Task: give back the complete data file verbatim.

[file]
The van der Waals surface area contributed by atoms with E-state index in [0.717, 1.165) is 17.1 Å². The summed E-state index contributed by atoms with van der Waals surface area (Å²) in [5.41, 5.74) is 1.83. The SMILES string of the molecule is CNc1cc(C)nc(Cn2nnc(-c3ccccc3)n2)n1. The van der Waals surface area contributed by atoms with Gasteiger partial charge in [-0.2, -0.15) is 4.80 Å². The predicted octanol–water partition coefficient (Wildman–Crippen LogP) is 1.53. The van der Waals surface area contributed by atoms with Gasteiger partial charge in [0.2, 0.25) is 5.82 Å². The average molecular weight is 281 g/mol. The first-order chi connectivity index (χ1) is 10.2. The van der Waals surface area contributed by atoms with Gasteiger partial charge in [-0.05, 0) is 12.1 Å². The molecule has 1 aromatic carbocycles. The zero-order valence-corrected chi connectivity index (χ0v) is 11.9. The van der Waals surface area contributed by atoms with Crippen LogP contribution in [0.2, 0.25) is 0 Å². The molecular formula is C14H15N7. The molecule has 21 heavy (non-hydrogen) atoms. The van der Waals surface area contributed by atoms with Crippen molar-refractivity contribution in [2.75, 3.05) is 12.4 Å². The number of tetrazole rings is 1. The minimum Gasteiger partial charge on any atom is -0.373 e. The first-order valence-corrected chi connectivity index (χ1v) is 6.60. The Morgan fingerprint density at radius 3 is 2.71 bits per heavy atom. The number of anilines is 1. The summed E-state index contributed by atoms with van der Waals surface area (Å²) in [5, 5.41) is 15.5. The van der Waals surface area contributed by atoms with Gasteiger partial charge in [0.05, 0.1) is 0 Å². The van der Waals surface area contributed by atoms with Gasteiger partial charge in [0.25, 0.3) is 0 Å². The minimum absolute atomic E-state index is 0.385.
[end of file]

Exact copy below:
The van der Waals surface area contributed by atoms with E-state index in [0.717, 1.165) is 17.1 Å². The summed E-state index contributed by atoms with van der Waals surface area (Å²) in [5.41, 5.74) is 1.83. The SMILES string of the molecule is CNc1cc(C)nc(Cn2nnc(-c3ccccc3)n2)n1. The van der Waals surface area contributed by atoms with Gasteiger partial charge in [-0.2, -0.15) is 4.80 Å². The predicted octanol–water partition coefficient (Wildman–Crippen LogP) is 1.53. The van der Waals surface area contributed by atoms with Gasteiger partial charge in [0.2, 0.25) is 5.82 Å². The average molecular weight is 281 g/mol. The first-order chi connectivity index (χ1) is 10.2. The van der Waals surface area contributed by atoms with Gasteiger partial charge in [-0.05, 0) is 12.1 Å². The molecule has 1 aromatic carbocycles. The zero-order valence-corrected chi connectivity index (χ0v) is 11.9. The van der Waals surface area contributed by atoms with Crippen LogP contribution in [0.2, 0.25) is 0 Å². The molecular formula is C14H15N7. The molecule has 21 heavy (non-hydrogen) atoms. The van der Waals surface area contributed by atoms with Crippen molar-refractivity contribution in [2.75, 3.05) is 12.4 Å². The number of tetrazole rings is 1. The minimum Gasteiger partial charge on any atom is -0.373 e. The first-order valence-corrected chi connectivity index (χ1v) is 6.60. The Morgan fingerprint density at radius 3 is 2.71 bits per heavy atom. The number of anilines is 1. The summed E-state index contributed by atoms with van der Waals surface area (Å²) in [5, 5.41) is 15.5. The van der Waals surface area contributed by atoms with Gasteiger partial charge in [0.05, 0.1) is 0 Å². The van der Waals surface area contributed by atoms with Gasteiger partial charge in [0.25, 0.3) is 0 Å². The minimum absolute atomic E-state index is 0.385.